Dr. Ingo Mellinghoff's laboratory focuses on the molecular pathogenesis of primary brain tumors. Our current focus is to understand how genetic aberrations in growth factor signaling promote the initiation, progression, and/or maintenance of glioblastoma. 

Dr. Ari Melnick's lab uses biochemical, epigenomic, computational, cellular and animal model approaches to define the mechanism of action of oncogenic transcription factors. The group also works on the design of drugs to target oncogenic transcription factors and to develop combinatorial biologically targeted therapy for several types of cancer. 

Dr. Gavril Pasternak uses molecular biological, biochemical and behavioral approaches to characterize opioid receptor splice variants and their analgesic mechanisms.

Dr. Geoffrey Pitt plans on learning how to institute innovative research that improves treatments and therapies for conditions including coronary artery disease, heart failure, cardiac arrhythmias, and hypertension.

Dr. Kristen Pleil studies how neuropeptide and hormone signaling in discrete brain circuits contributes to the development of alcohol/drug addiction and comorbidly-expressed mood disorders such as anxiety and depression.

Dr. Marcus Reidenberg is focused on issues of general interest to clinical pharmacology. These include drug discontinuation syndromes and working on issues relevant to the World Health Organization Essential Medicines program.

Dr. Arleen Rifkind is investigating the signaling pathways and target genes by which activation of the cellular aryl hydrocarbon receptor, by the environmental toxin dioxin and other ligands, produces toxicities including impaired nutrient metabolism, cardiac function, energy production and carcinogenesis.

Dr. Neal Rosen's laboratory is identifying and characterizing signal transduction pathways that cause the dysregulation of growth and inhibition of apoptosis that typify advanced human cancer.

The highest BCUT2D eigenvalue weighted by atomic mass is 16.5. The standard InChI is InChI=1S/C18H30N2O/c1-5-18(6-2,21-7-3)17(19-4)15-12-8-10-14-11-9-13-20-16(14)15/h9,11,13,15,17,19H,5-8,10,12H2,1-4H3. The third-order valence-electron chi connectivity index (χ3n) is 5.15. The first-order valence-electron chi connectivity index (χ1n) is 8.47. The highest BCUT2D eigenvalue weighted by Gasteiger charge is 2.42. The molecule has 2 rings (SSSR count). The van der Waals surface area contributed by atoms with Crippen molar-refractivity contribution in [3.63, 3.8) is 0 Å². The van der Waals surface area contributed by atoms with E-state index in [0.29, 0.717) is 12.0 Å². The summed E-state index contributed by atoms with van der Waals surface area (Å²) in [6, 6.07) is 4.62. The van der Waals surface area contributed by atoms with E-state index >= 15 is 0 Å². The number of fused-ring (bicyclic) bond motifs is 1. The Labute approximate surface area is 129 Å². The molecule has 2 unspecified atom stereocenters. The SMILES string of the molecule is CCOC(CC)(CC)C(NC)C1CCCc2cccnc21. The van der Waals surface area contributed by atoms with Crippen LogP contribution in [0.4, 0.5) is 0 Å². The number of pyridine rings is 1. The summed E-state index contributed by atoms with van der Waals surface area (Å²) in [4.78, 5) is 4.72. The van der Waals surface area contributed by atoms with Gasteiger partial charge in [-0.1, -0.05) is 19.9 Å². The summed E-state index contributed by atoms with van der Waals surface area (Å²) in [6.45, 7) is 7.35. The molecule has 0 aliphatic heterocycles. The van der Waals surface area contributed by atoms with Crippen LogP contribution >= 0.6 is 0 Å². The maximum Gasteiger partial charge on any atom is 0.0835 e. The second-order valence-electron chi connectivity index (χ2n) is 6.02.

Dr. Charles Rudin's lab focuses on the identification and testing of novel therapeutic strategies for lung cancers using a variety of approaches. We have characterized the genomic and epigenetic landscapes of small cell lung cancer, have employed genome-wide knock-out screening to identify synthetic lethalities, and have made extensive use of patient-derived xenograft models for target validation in vivo

Dr. Anthony Sauve is studying enzymes that use nicotinamide to regulate the processes of DNA repair, gene silencing and longevity.

Dr. David Scheinberg is developing immunotherapeutic drugs using monoclonal antibodies conjugated to alpha emitting elements and other toxic compounds that specifically target sites on tumor cells.

Dr. Derek Tan uses diversity-oriented synthesis and rational drug design to identify new chemichal biology probes for studying biological systems and as potential therapeutic leads in cancer and infectious diseases.

Dr. Miklos Toth studies how dysfunction in specific genes leads to the development and manifestation of psychiatric symptoms and conditions associated with anxiety.

Dr. Jonathan Zippin lab focuses on studies in the fundamental signaling pathways responsible for cellular growth in the skin. Cellular growth in the skin can occur in response to immune mediators as in psoriasis, as a result of infection with viruses as in verruca vulgaris, and secondary to UV radiation and DNA damage as in skin cancer.